The chickens have stopped laying almost entirely (I get an egg every other day, more or less) and have started to molt.
But not Harriet, of course, because she is the prettiest and she insists on staying that way.
I think if she starts to molt, she will sneak out at night and get a weave. A chicken weave, of feathers. So that no one can tell she has bald spots.
Ethel is looking a little patchy, too. You can tell she’s stopped laying, because her comb’s gotten all small like when she was a pullet. I think this picture is adorable.
Slightly less adorable is Dolly. I am sad to say, she has lost all of her neck feathers and has only a collection of hideous pinfeather spines.
It’s okay to laugh – I won’t tell! She looks like a Skeksis right now.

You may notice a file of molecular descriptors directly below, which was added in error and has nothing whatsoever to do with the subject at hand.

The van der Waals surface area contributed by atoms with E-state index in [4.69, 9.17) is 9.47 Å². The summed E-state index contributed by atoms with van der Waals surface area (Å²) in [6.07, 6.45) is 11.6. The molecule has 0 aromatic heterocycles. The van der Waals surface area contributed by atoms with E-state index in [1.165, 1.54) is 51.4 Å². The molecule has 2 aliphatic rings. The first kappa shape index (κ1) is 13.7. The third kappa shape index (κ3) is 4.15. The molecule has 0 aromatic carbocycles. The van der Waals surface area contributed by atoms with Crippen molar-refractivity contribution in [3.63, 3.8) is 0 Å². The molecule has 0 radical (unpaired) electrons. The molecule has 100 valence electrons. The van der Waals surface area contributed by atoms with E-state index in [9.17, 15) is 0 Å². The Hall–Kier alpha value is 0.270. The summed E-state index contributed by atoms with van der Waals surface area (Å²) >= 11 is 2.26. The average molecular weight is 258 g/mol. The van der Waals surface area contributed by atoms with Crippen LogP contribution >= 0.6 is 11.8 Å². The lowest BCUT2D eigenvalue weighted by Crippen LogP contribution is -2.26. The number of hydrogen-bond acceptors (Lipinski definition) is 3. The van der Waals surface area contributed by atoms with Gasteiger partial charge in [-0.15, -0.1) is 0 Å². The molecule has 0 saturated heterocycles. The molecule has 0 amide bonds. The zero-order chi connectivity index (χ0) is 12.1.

I suspect people think I’m exaggerating when I say the chickens are approximately 50% fluff by volume. But as you can see, it is completely true! All of their necks are the same size – it’s just that Harriet’s and Ethel’s necks have their feathers in.
In sadder livestock news, Mongolia is having an unusually harsh winter. And if it’s “unusually harsh” for Mongolia, you know it’s bad!
Livestock are dying left and right. The death of even one goat means Very Bad Things for the family that depends upon it. Mongolia’s famous small, talented horses are suffering high casualties, as well.
CAMDA, the Cambridge Mongolia Development Appeal, is working in the area to help support the nomadic families. Please consider making a donation.